Nah, I'm just kidding. We can probably get through this one in five or six thousand. Seven, tops.
Q: What do you think about Harley Quinn? --@Gavin4L
I'll be honest with you, Gavin: Harley Quinn is a tough character to write about. I've been struggling for a long time now trying to figure out how to get started, because there's so much there built around a single character that gets into a lot of tricky, complicated areas, from her almost accidental creation and often mystifying popularity to how much she's changed and been altered in a relatively short period of time, and how you can almost chart the changing aesthetic of the entire company just by looking at a single character. It's a lot to get through, even if you're someone who lived through every bit of it as a fan.
Really, I guess that's as good a starting point as any. What do I think? Well, I like the character a lot, but when you get right down to it, she's one of the most misunderstood and misused characters in all of superhero comics.
Q: You mentioned "The Problem" in last week's column. So, what is "The Problem?" --@green2814
A: Last week, I dug in a little into the idea that even though they share prominent creators and have influenced each other back and forth over the course of the last 50 years, the DC and Marvel Universes have some fundamental differences in the way they're structured. One of the things I really wanted to get across in that column was that neither one is really fundamentally better than the other, they're just incompatible in a lot of ways, and I touched on how that results in something I call The Problem. Since that's still pretty fresh in everybody's mind, and since you were nice enough to set the ball right on the tee and hand me the bat, I might as well elaborate on that now. It's actually pretty simple.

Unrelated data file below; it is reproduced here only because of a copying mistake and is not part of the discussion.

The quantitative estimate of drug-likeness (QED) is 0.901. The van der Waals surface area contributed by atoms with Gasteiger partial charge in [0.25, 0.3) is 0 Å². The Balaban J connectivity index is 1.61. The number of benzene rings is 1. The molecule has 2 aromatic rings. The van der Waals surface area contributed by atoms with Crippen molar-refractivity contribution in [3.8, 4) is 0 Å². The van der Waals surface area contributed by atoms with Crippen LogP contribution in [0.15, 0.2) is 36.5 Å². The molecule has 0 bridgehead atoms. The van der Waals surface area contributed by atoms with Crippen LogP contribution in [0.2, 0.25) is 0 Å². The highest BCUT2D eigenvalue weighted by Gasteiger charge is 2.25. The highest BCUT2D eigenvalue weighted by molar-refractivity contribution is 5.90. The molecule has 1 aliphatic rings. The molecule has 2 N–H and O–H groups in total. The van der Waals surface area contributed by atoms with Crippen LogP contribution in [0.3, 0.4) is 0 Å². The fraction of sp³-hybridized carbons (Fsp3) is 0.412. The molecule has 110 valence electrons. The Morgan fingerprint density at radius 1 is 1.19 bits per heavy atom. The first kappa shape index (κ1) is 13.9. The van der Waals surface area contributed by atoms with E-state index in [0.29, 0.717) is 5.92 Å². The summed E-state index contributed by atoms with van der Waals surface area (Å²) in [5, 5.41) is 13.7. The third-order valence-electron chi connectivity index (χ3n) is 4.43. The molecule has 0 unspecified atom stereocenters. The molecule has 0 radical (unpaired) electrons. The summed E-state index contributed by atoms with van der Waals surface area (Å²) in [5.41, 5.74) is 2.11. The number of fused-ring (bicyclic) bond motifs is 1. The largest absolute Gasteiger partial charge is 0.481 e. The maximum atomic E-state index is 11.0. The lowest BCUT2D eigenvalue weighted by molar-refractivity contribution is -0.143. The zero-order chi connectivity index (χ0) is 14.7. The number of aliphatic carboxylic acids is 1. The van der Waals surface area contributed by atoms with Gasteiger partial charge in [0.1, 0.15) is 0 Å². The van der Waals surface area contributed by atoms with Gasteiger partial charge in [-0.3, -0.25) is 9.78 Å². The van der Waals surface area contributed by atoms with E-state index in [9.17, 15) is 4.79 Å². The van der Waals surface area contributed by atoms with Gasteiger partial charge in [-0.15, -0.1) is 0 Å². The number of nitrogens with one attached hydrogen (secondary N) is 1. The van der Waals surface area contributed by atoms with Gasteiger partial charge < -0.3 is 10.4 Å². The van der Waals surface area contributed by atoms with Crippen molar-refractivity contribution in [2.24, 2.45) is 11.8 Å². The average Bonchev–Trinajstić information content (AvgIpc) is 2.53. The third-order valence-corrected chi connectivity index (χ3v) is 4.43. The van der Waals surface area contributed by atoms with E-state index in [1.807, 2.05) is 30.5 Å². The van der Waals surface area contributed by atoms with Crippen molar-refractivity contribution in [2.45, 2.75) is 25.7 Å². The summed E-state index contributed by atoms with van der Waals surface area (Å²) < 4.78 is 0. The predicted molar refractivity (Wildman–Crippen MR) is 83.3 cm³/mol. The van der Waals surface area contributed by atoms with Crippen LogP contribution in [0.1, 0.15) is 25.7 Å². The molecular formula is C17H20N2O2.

To put it bluntly, The Problem is that DC wants to be Marvel, and they have for the past 50 years.
Q: Do Superman-esque characters like The Sentry or Blue Marvel work in the Marvel Universe? -- @SuperSeth64